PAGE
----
More assaults in South Africa, while Anglo American does nothingPublished by MAC on 2007-05-29
More assaults in South Africa, while Anglo American does nothing
29th May 2007
In late May, community members in Maandagshoek, South Africa, were arrested for trying to prevent exploration drilling by the Australian company, Nkwe Resources, on their land. Almost exactly a year ago, members of the same community were fired upon by police when they intervened to prevent drilling by London-based Anglo American's majority-owned subsidiary, Anglo Platinum.
On May 28, other communities at Mothlohlo awaited the outcome of a meeting between the UK giant mining company and the government, which presages the removal of more than ten thousand people prior to the digging of a massive open-pit on their land, and the demolition of their houses in favour of a waste rock dump. Shortly afterwards, Anglo Platinum was thwarted in its initial attempt to shift ten families from the site.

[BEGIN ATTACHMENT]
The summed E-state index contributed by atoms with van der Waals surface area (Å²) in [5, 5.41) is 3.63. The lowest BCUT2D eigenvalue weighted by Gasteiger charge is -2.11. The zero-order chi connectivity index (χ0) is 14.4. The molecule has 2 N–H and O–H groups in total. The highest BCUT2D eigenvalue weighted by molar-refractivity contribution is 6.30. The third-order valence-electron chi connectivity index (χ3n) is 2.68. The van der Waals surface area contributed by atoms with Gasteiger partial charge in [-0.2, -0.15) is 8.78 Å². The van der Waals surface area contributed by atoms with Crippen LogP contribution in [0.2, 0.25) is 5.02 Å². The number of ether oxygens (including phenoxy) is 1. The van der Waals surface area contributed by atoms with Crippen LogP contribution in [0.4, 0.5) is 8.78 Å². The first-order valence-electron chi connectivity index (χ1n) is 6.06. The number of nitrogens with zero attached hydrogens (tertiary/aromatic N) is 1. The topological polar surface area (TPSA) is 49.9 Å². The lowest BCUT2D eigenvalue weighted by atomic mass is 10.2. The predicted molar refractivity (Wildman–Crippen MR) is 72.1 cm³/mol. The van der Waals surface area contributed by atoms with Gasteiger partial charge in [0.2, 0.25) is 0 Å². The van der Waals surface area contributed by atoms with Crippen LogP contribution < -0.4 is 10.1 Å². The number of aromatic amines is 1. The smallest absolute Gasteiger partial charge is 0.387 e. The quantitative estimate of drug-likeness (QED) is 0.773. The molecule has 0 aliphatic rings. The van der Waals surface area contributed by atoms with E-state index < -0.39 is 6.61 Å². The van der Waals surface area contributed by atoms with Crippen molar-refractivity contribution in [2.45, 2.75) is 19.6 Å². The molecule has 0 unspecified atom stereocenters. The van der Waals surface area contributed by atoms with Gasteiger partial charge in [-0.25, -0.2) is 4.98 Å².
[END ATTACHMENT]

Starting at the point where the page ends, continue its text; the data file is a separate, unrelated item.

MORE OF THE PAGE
Here we publish an appeal by lawyer Richard Spoor (who represents all these communities) aimed at the authorities and the media urging that the removals should be halted. This is followed by a detailed argument, demonstrating that Anglo American has not fulfilled its obligations to consult with community members, while continuing to rely on "decisions" taken by so-called Section 21 companies which are not democratically elected.
In April, the board of Anglo American heard both Mr Spoor and community representative Phillipos Dolo eloquently argue that the company had an overwhelming moral and legal obligation to sit down and discuss future developments with those most likely to be impacted by them. Anglo American's chair, Sir Mark Moody-Stuart acknowledged that the actions of the Section 21 companies left a lot to be desired.
But - just as he did in 2006 - Moody-Stuart has ignored pleas to travel to the region and see for himself what the true situation is; and just as he did then, he has allowed Anglo Platinum to ride roughshod over local peoples' rights and livelihoods.